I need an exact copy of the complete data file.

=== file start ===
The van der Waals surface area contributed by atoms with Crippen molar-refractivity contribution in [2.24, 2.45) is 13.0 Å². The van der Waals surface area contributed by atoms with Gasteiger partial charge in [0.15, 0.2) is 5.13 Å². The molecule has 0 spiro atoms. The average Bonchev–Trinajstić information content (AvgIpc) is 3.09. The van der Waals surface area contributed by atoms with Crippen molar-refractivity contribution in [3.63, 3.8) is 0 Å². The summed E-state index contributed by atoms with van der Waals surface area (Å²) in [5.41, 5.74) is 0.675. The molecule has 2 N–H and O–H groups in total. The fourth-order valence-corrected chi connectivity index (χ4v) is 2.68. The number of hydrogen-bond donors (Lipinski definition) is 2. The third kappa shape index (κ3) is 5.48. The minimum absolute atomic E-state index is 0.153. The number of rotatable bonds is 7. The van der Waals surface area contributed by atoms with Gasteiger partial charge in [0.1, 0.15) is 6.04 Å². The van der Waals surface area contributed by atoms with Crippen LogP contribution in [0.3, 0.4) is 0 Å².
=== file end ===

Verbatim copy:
The van der Waals surface area contributed by atoms with Crippen molar-refractivity contribution in [2.24, 2.45) is 13.0 Å². The van der Waals surface area contributed by atoms with Gasteiger partial charge in [0.15, 0.2) is 5.13 Å². The molecule has 0 spiro atoms. The average Bonchev–Trinajstić information content (AvgIpc) is 3.09. The van der Waals surface area contributed by atoms with Crippen molar-refractivity contribution in [3.63, 3.8) is 0 Å². The summed E-state index contributed by atoms with van der Waals surface area (Å²) in [5.41, 5.74) is 0.675. The molecule has 2 N–H and O–H groups in total. The fourth-order valence-corrected chi connectivity index (χ4v) is 2.68. The number of hydrogen-bond donors (Lipinski definition) is 2. The third kappa shape index (κ3) is 5.48. The minimum absolute atomic E-state index is 0.153. The number of rotatable bonds is 7. The van der Waals surface area contributed by atoms with Gasteiger partial charge in [0.1, 0.15) is 6.04 Å². The van der Waals surface area contributed by atoms with Crippen LogP contribution in [0.3, 0.4) is 0 Å².